Diese Präsentation wurde erfolgreich gemeldet.
Wir verwenden Ihre LinkedIn Profilangaben und Informationen zu Ihren Aktivitäten, um Anzeigen zu personalisieren und Ihnen relevantere Inhalte anzuzeigen. Sie können Ihre Anzeigeneinstellungen jederzeit ändern.

2 antonia - aug delhipresfinal

489 Aufrufe

Veröffentlicht am

Veröffentlicht in: Business, Technologie
  • Login to see the comments

  • Gehören Sie zu den Ersten, denen das gefällt!

2 antonia - aug delhipresfinal

  1. 1. Heights and Real Wages in Colonial Kerala Antonia Strachey DPhil Candidate in Economic and Social History Nuffield College University of Oxford
  2. 2. Introduction • Aim: To better understand Kerala’s path of development • In the process of constructing a new panel dataset of on infant mortality, real wages and heights from the late colonial Travancore. • Travancore was an early leader in reducing infant mortality and stunting. • Sharing the preliminary findings of the first part of this data • Project focuses on Princely State of Travancore: makes up around 2/3 of modern Kerala
  3. 3. Kerala and Stunting Today In the latest NFHS survey of India, 2005-6, Kerala was the state with by far the lowest stunting of children under 5 years. Region % Under 5s Stunted Delhi 20.4 West Bengal 17.8 Karnataka 20.5 Kerala 6.5 Uttar Pradesh 32.4 All India 23.7 *Stunted refers to those who are more than 3 standard deviations below norms of height for age Source: NFHS 2005-6 Report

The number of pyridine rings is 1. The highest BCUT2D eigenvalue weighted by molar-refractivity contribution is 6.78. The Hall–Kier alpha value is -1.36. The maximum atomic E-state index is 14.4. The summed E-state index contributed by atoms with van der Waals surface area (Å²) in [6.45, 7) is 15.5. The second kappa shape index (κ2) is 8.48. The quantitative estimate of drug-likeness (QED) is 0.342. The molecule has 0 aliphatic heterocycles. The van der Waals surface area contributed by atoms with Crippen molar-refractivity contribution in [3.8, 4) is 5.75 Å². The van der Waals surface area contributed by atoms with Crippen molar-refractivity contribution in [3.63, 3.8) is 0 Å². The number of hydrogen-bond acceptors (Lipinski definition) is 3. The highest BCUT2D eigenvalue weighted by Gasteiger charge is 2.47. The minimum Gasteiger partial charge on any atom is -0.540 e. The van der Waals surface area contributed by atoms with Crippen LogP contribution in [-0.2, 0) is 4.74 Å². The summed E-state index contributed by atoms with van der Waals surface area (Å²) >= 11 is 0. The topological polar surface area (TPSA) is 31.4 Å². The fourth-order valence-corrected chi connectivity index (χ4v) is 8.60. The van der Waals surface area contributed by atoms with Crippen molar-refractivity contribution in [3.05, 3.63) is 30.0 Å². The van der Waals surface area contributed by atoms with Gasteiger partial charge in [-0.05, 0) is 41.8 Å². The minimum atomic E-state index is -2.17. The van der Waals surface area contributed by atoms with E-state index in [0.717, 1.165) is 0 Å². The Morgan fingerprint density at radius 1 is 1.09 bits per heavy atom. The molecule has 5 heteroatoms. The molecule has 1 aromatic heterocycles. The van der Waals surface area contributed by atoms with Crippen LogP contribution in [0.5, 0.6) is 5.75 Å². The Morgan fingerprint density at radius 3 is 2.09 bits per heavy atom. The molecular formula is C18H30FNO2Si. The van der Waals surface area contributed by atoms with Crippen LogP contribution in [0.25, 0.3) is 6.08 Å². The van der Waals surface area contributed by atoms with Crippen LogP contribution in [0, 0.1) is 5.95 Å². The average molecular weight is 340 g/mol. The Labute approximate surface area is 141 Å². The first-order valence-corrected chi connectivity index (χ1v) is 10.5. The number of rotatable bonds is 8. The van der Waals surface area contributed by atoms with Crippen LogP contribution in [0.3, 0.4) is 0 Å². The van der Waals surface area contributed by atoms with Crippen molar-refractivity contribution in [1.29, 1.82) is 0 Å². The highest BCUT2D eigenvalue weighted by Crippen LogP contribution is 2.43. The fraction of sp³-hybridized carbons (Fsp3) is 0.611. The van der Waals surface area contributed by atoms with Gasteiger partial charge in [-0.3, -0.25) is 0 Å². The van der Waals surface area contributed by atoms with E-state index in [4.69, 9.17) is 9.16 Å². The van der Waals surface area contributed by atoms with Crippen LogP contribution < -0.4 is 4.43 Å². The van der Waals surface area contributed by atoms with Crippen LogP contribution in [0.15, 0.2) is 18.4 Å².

4. 4. Kerala History • Modern state composed of the Princely States of Travancore and Cochin and the British Indian district of Malabar. • Travancore state corresponds to about 2/3 of the modern state of Kerala including the capital. • Indirect vs direct rule.
  5. 5. Kerala History • Institutional context: Recent work by economists Banerjee and Iyer (Iyer, ‘The Long Term Impact of Colonial Rule’, The Review of Economics and Statistics, 2010, and Banerjee and Iyer, ‘History, Institutions and Economic Performance’, American Economic Review, 2005)has found evidence of colonial era institutions influencing development outcomes today. • One of their findings is that regions that were indirectly ruled, such as Travancore, have better public good provision today than former British India. • Qualitative histories reveal Travancore to have been an unusually progressive state which invested heavily in education and health and was the most literate region in India in our period, as it is today. (Desai, ‘Indirect British Rule, State Formation and Welfarism in Kerala, India 1860-1957 “, Social Science History, 2005) • The state also had an advanced bureaucracy which began collecting detailed statistics in the early C20th.
  6. 6. Data • New data sources on adult heights, real wages and infant mortality • Height data comprises height and a caste data of 1351 males born between 1910 and 1941 constructed as part of master’s thesis. • Real wages and infant mortality dataset is still under construction. I hope to collect data corresponding to the height data. At present I have patchy data for the 1930s and 1940s
  7. 7. Indian Anthropometric History • A subdiscipline of economic history has grown up in the last few decades trading this history of heights, known as anthropometric history • The first large scale anthropometric history of early C20th India was Baten and Guntupalli, Explorations in Economic History, (2006). Their paper documents trends in mean male height in North India between 1914 and 1944. • They also find that the difference in heights between the highest and lowest castes was relatively small – around 7cms. • Strachey, MPhil, University of Oxford 2009 completes the early C20th picture by uncovering similar data for southern India. • Both Baten and Guntupalli and Strachey find that mean male heights were largely stagnant between 1910 and 1940.